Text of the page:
The future of Wembley will be discussed in Parliament in the summer.
The Digital, Culture, Media and Sport Committee has called on representatives of the Football Association and Sport England to attend a one-off meeting on July 18 to talk about the national stadium.
Sports minister Tracey Crouch will also attend.
Shahid Khan, the owner of Fulham and the Jacksonville Jaguars in the NFL, has made the FA an offer of £800million to purchase the 90,000-seater venue.
American billionaire Khan had been hopeful of completing a deal by August but the proposed sale, and just how the FA would reinvest the windfall, has generated much debate.
A potential stumbling block, revealed by the Daily Mail, surrounds measures which were implemented to guarantee the FA’s commitment to the stadium for 50 years following an injection of £161million from public bodies during the redevelopment project, which was completed in 2007.
Those stem from the National Audit Office’s report of June 2003 into the “English national stadium project at Wembley”, which goes on to explain how “the public sector funders have secured protections to safeguard the public interest in the project”.
The NAO report said there were concerns “to safeguard the public interest by preventing the Football Association from appearing to profiteer, or destabilising the project, by taking windfall gains, including after refinancing”.
As such, protections were put in place stating the FA has to “retain a controlling interest in Wembley National Stadium Limited for 50 years from completion of the stadium and its ability to sell a minority interest is limited”.
The report adds: “The sale of any minority interest earlier than 2018 requires approval from the Secretary of State and between 2018 and 2022 the Football Association can sell only up to 15 per cent without approval.”
Following the continuing debate, the DCMS committee said in a statement issued on Friday morning that the proposed sale of the “national asset” was a “move of considerable public importance”.
The chairman of the DCMS committee, Damian Collins, said: “Wembley is the home of English football, built in part using public money.
“There should be some public scrutiny of any decision to sell the stadium and how proceeds from this could be invested to benefit the long-term future of the game.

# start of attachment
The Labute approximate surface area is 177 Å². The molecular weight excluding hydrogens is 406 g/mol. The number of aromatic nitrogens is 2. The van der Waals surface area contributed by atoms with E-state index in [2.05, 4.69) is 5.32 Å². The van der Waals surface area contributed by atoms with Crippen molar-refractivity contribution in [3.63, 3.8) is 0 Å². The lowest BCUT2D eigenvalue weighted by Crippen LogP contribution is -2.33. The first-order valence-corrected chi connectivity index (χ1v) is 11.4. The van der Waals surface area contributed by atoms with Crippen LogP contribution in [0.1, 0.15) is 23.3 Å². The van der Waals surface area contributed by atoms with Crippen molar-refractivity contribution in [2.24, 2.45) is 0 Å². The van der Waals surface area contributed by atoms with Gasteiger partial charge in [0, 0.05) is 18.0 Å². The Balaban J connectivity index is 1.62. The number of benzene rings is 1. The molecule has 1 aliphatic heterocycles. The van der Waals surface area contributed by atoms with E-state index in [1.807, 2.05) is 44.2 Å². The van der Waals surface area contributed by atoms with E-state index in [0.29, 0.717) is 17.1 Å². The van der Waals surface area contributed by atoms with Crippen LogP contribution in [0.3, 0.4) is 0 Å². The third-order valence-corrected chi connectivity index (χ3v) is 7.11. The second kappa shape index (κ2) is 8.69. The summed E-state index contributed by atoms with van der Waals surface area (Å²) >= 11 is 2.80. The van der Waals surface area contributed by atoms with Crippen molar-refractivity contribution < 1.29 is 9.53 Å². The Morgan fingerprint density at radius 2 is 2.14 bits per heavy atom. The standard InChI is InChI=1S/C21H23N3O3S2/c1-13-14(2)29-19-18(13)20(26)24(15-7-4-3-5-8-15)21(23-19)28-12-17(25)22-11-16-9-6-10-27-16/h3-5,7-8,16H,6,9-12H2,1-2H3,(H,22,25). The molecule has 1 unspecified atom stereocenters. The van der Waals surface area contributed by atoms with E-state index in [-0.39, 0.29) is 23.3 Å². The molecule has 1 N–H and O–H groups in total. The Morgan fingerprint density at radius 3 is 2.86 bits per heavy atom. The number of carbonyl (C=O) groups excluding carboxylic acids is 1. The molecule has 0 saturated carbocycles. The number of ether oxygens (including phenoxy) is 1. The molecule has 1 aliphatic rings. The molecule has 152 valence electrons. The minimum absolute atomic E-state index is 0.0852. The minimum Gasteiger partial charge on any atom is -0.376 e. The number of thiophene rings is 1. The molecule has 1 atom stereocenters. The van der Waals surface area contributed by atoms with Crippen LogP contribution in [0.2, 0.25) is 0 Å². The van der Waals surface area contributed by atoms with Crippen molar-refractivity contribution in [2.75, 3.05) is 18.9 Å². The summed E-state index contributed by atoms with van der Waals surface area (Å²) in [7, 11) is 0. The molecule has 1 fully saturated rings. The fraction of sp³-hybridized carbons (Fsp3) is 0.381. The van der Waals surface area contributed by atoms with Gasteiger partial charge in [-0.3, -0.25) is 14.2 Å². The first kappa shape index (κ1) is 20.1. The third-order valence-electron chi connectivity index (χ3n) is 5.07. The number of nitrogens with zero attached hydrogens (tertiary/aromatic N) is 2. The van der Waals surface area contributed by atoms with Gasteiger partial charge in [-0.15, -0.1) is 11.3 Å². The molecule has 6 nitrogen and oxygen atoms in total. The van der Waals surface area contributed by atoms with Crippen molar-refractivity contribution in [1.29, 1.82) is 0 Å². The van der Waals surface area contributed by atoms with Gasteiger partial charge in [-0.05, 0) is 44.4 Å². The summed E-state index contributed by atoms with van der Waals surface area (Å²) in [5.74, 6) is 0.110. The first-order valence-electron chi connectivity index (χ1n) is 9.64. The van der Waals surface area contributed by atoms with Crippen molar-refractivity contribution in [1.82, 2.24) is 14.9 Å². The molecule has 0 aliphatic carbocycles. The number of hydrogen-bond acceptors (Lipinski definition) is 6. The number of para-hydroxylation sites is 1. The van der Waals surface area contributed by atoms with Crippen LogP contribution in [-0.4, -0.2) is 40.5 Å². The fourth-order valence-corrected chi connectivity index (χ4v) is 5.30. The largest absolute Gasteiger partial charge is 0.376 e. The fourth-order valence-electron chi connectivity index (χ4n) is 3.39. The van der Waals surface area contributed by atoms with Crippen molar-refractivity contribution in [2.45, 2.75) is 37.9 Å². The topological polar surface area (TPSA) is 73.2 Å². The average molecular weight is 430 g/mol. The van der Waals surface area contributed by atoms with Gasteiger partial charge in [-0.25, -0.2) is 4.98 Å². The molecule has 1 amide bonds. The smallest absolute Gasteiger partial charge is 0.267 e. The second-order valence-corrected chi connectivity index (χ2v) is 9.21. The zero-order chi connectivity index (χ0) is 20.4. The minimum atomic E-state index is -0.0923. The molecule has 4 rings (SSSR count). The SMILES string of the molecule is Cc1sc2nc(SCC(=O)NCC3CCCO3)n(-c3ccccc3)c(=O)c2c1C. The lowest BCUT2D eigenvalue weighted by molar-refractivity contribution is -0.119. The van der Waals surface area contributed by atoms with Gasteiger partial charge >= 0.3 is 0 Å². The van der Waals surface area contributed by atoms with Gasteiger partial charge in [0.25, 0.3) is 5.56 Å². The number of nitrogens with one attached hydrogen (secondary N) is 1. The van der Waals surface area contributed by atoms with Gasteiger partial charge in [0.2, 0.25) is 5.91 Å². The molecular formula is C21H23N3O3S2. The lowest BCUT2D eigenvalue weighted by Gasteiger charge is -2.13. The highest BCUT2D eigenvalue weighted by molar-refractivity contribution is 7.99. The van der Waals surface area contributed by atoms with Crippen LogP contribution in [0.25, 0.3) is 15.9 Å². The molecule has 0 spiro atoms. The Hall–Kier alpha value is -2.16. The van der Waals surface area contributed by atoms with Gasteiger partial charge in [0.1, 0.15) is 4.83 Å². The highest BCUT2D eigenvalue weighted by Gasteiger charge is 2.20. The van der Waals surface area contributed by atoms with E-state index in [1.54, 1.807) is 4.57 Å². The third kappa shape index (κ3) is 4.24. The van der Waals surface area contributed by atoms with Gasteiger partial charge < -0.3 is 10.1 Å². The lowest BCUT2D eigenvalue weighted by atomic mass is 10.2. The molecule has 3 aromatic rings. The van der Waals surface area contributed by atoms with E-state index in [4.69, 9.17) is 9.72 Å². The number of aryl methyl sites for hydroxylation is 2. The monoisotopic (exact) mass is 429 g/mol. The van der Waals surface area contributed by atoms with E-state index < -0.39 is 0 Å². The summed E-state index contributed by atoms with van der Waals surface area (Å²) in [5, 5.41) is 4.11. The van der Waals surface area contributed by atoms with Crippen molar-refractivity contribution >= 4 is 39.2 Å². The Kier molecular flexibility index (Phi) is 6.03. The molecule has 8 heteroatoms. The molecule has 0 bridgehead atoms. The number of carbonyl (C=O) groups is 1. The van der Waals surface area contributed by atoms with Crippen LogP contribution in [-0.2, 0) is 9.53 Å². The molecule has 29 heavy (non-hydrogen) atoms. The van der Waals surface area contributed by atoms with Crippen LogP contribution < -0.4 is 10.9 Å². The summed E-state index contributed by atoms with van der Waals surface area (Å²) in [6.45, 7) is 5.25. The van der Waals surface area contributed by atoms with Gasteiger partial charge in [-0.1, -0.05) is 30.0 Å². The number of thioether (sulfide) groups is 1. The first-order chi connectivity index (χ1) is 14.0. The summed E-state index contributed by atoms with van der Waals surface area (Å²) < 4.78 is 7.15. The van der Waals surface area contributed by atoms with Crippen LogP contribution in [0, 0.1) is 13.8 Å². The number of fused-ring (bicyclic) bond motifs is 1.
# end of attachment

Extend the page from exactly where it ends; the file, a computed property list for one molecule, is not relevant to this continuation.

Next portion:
“The committee is interested in understanding the details of the FA’s proposals and receiving evidence from people who may hold alternative views.”
Written submissions from “interested parties” have also been welcomed by the DCMS committee, which can be contributed until 5pm on June 28.
When contacted by Press Association Sport on Friday, Sport England referred to a previous statement, which read: “Sport England invested £120m of National Lottery money into the development of Wembley Stadium.
“We look forward to hearing more detail about how such a deal would work and whether it would benefit grassroots sport.”
It is understood the FA was always aware the government had a say in what was done with Wembley because of the public money invested in the redevelopment project, and nothing would be done without proper consultation to all stakeholders.
Due diligence continues on Khan’s proposed bid, although a swift outcome is not expected.
In his letter to FA Council members when news of the potential sale emerged, FA chairman Greg Clarke asked for a wide canvas of opinion and to return with “as broad a view from across the game as possible” at the next scheduled meeting on May 29.
On Friday afternoon, the FA issued a statement in response to the invitation to attend Parliament. “We welcome the offer to take part in an open discussion with the select committee for Digital, Culture, Media & Sport about Wembley Stadium,” a statement said.
“Although we have not accepted any offers, it’s an opportunity to talk about the future of the stadium, gain further input from key stakeholders and discuss our thorough review process of the offer that we have received.”